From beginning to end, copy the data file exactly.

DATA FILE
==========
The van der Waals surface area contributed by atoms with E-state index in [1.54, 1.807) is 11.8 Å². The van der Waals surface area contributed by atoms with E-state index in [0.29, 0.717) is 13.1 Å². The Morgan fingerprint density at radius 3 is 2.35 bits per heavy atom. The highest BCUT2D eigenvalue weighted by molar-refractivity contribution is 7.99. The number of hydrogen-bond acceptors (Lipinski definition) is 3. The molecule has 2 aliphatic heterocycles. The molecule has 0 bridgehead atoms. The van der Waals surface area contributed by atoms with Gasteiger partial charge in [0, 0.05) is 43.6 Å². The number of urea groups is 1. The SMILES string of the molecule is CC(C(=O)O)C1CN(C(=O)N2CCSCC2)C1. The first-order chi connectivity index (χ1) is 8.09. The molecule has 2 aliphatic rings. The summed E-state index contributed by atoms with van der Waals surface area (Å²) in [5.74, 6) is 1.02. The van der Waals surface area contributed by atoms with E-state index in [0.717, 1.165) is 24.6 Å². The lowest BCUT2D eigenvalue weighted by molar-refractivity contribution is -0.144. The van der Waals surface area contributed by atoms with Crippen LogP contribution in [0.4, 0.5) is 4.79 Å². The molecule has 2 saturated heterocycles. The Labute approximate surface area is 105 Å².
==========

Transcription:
The van der Waals surface area contributed by atoms with E-state index in [1.54, 1.807) is 11.8 Å². The van der Waals surface area contributed by atoms with E-state index in [0.29, 0.717) is 13.1 Å². The Morgan fingerprint density at radius 3 is 2.35 bits per heavy atom. The highest BCUT2D eigenvalue weighted by molar-refractivity contribution is 7.99. The number of hydrogen-bond acceptors (Lipinski definition) is 3. The molecule has 2 aliphatic heterocycles. The molecule has 0 bridgehead atoms. The van der Waals surface area contributed by atoms with Gasteiger partial charge in [0, 0.05) is 43.6 Å². The number of urea groups is 1. The SMILES string of the molecule is CC(C(=O)O)C1CN(C(=O)N2CCSCC2)C1. The first-order chi connectivity index (χ1) is 8.09. The molecule has 2 aliphatic rings. The summed E-state index contributed by atoms with van der Waals surface area (Å²) in [5.74, 6) is 1.02. The van der Waals surface area contributed by atoms with E-state index in [0.717, 1.165) is 24.6 Å². The lowest BCUT2D eigenvalue weighted by molar-refractivity contribution is -0.144. The van der Waals surface area contributed by atoms with Crippen LogP contribution in [0.4, 0.5) is 4.79 Å². The molecule has 2 saturated heterocycles. The Labute approximate surface area is 105 Å².